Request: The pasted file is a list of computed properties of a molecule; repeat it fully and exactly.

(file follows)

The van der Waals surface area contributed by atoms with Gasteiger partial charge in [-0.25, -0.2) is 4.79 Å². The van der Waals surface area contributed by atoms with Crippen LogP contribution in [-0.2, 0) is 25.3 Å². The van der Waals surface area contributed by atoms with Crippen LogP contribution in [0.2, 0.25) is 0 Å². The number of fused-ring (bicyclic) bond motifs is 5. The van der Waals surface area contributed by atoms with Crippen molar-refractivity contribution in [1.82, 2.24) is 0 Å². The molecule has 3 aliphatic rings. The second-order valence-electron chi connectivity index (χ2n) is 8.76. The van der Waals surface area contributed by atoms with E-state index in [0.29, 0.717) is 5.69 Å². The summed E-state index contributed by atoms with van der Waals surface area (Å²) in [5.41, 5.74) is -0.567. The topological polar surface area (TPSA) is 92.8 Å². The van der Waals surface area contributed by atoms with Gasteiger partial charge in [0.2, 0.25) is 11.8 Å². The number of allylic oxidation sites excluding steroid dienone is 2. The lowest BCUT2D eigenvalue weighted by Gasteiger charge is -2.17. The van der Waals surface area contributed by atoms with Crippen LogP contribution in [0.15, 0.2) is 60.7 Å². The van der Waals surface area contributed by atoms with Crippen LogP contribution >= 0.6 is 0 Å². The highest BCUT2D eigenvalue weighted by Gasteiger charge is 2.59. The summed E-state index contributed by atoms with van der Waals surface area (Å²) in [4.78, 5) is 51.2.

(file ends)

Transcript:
The van der Waals surface area contributed by atoms with Gasteiger partial charge in [-0.25, -0.2) is 4.79 Å². The van der Waals surface area contributed by atoms with Crippen LogP contribution in [-0.2, 0) is 25.3 Å². The van der Waals surface area contributed by atoms with Crippen LogP contribution in [0.2, 0.25) is 0 Å². The number of fused-ring (bicyclic) bond motifs is 5. The van der Waals surface area contributed by atoms with Crippen molar-refractivity contribution in [1.82, 2.24) is 0 Å². The molecule has 3 aliphatic rings. The second-order valence-electron chi connectivity index (χ2n) is 8.76. The van der Waals surface area contributed by atoms with E-state index in [0.29, 0.717) is 5.69 Å². The summed E-state index contributed by atoms with van der Waals surface area (Å²) in [5.41, 5.74) is -0.567. The topological polar surface area (TPSA) is 92.8 Å². The van der Waals surface area contributed by atoms with Gasteiger partial charge in [0.2, 0.25) is 11.8 Å². The number of allylic oxidation sites excluding steroid dienone is 2. The lowest BCUT2D eigenvalue weighted by Gasteiger charge is -2.17. The van der Waals surface area contributed by atoms with Crippen LogP contribution in [0.15, 0.2) is 60.7 Å². The van der Waals surface area contributed by atoms with Crippen LogP contribution >= 0.6 is 0 Å². The highest BCUT2D eigenvalue weighted by Gasteiger charge is 2.59. The summed E-state index contributed by atoms with van der Waals surface area (Å²) in [4.78, 5) is 51.2.